★★★★



Far From Heaven (2002)
(Directed by Todd Haynes)

2nd Haynes film that I've seen (after I'm Not There.) I have never seen a single Douglas Sirk film. Even though that's Haynes' main inspiration, there doesn't appear to be a need to have seen any of those films to enjoy this one. All that's needed is for you to know that this is your typical 50s suburban neighborhood. The film works mainly because there is no winking going on. There's no "look at how racist/close-minded we were back then" kind of thing. There's only the values of the age. By playing it absolutely true, the film has an emotional resonance that can't be denied or chalked up to pure melodrama. It earns it. Julianne Moore is usually pretty good in everything she does but this is easily the best work I've ever seen her do. The Oscar should've been hers.


★★★1/2




Rambo (2008)
(Directed by Sylvester Stallone)

I'm not really sure what I expected from this film. Well, it is a Rambo movie so I knew there would be an exorbitant amount of violence. Kind of strange since I've never seen a Rambo movie all the way through. Only seen a bit here and there on TV. There is only one interesting thing about this film: the violence. This will probably be the most violent film of the year. No question about it. The amount of carnage present here is enough to satiate the most hungry of bloodhounds. There's so much over-the-top gore that it's almost ridiculous. Stallone almost had me thinking this was sort of fun until they started massacring the villages. It was almost too much. After that point, the film became extremely unpleasant to watch. Honestly, this is a cartoon. Also, apparently the message that Stallone wants to get across is that the only way to illicit change is blowing everything to fucking bits. I realize this is a Rambo film and I shouldn't expect valid social commentary or something but, Jesus, talk about misguided. So I guess if what you want to watch are a bunch of mindless, cartoony massacres, then Rambo is the film for you. Also, Stallone, you're old. Stop.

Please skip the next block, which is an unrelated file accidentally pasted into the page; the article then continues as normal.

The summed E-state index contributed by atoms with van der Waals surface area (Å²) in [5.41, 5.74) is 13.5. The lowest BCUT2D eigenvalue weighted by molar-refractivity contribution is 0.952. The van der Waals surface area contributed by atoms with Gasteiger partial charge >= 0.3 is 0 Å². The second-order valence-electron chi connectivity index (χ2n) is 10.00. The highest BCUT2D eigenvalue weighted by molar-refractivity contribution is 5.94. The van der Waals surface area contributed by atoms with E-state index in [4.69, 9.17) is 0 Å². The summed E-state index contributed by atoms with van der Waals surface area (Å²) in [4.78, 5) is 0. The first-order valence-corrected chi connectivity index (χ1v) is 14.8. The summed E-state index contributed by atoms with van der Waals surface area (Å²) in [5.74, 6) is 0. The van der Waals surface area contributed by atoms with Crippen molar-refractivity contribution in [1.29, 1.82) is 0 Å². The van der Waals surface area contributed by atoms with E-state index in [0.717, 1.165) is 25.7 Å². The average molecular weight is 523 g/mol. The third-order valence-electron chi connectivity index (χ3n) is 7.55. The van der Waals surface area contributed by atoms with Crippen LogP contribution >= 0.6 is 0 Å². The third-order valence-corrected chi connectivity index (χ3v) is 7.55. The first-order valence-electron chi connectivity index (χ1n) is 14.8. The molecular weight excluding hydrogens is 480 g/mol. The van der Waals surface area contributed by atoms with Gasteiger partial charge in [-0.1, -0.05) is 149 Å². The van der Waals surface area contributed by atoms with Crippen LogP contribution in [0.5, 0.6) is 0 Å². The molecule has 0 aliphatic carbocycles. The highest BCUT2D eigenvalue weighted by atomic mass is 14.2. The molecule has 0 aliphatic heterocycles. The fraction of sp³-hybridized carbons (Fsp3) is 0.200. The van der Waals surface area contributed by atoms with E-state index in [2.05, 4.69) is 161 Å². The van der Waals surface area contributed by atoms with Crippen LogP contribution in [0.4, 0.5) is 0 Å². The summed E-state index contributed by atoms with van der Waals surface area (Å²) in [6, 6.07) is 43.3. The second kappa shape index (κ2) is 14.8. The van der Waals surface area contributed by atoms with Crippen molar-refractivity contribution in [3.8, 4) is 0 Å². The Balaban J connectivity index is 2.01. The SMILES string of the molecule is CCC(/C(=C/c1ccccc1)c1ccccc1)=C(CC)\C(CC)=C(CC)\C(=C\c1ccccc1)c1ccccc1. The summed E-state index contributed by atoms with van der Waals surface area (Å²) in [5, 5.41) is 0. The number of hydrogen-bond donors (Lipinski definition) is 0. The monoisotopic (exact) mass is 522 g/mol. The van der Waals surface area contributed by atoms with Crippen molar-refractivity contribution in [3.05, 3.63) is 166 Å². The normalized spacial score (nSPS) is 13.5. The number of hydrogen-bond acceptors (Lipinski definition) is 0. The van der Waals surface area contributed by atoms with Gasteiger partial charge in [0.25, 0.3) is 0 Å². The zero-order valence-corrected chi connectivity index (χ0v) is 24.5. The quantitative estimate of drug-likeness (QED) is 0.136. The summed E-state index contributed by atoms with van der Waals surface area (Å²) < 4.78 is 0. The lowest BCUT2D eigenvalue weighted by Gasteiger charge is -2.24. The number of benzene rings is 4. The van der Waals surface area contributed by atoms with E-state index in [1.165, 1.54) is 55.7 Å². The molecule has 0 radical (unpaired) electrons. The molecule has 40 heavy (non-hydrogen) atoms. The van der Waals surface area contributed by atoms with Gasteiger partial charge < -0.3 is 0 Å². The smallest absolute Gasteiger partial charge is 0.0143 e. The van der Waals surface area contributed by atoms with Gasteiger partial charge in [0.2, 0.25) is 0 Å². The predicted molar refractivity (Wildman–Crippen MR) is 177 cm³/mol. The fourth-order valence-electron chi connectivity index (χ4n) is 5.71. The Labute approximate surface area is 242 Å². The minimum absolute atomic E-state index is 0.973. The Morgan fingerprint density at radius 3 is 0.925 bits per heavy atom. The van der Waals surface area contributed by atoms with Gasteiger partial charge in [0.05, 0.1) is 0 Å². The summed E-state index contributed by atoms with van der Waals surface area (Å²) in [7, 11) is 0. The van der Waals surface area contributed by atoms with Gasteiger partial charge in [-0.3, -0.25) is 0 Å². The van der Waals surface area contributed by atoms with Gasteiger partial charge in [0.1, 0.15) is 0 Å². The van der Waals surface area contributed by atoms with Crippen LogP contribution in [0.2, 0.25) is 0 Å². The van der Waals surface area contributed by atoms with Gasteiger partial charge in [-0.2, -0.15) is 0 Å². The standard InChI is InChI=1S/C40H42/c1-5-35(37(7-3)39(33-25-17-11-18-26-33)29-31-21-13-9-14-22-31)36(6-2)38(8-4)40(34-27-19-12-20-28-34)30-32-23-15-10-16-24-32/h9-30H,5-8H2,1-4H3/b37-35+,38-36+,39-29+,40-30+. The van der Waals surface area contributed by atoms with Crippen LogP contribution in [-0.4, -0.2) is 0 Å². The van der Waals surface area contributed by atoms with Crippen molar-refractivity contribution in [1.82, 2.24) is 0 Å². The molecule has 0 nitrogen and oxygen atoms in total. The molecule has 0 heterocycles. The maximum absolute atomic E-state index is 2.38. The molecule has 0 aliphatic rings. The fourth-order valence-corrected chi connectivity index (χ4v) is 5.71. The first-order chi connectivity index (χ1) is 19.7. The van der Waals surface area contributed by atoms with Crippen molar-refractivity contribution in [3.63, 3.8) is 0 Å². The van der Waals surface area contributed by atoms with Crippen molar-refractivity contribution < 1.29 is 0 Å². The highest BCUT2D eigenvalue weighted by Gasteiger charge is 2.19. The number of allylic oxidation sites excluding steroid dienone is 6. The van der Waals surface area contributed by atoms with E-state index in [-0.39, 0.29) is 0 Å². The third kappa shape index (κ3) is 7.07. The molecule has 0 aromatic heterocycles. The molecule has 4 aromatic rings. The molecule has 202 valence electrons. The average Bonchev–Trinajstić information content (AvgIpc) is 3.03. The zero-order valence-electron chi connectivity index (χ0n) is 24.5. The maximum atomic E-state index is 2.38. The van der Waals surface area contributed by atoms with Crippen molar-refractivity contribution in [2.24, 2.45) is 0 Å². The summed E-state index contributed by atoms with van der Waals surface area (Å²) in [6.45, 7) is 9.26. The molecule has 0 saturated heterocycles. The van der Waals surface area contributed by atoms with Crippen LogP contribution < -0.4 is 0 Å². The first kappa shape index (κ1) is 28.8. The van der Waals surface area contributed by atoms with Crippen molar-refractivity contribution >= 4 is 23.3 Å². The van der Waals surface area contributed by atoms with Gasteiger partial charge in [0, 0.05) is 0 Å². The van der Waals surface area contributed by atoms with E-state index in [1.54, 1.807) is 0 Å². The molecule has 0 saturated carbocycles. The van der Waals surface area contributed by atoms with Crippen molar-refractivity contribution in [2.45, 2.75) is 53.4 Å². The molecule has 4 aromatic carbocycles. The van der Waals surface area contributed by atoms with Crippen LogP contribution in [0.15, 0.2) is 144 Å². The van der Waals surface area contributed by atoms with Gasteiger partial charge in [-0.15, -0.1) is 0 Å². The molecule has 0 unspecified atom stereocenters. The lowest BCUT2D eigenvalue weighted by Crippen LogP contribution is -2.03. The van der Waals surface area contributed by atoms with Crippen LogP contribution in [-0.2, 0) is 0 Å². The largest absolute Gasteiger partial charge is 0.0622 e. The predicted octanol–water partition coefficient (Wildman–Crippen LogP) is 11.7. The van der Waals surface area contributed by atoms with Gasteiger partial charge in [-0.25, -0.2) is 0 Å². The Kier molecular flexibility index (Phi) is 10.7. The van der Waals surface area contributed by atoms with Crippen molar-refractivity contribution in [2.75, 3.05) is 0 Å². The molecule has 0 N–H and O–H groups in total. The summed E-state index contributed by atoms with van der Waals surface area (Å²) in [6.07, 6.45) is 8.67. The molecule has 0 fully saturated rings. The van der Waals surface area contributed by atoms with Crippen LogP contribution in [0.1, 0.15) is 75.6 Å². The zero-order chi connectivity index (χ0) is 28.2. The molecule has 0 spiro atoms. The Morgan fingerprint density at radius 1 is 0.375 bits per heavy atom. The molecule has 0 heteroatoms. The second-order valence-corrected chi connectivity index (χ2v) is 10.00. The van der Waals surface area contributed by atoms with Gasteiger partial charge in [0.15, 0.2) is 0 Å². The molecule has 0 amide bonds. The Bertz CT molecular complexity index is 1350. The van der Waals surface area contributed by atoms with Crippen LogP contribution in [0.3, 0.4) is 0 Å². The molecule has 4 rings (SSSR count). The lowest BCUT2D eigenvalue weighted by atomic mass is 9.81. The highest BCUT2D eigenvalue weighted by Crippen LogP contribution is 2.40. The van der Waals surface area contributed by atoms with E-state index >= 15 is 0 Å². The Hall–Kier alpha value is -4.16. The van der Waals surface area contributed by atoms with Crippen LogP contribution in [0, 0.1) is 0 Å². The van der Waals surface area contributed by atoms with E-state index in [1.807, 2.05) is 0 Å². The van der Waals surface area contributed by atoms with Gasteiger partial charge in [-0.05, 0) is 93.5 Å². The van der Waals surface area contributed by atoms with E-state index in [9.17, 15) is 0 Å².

1/2




The Flower Of My Secret (1995)
(Directed by Pedro Almodovar)

This is the 4th Almodovar film I've seen and probably my least favorite. That only means that this one just isn't a masterpiece like the other ones. From what I've read, this signals a turning point in Almodovar's work to more dramatic fare. The film stars Marisa Paredes as a chick lit author who writes under a pseudonym because she despises her own work so much. Her own life is filled with so much pain and misery that she can no longer write the happy endings that those novels require. At the same time, she wants to start writing darker stuff but can't because of her contract. There's an obvious parallel between what Almodovar is doing himself and what's having his protagonist do. There's still doses of human comedy here but it's done mostly to inform the dramatic changes that the characters are going through. Undeniably likable but a little bit too dry for my tastes. From here on in, it got only better.

★★★





Spring, Summer, Fall, Winter... And Spring (2003)
(Directed by Ki-Duk Kim)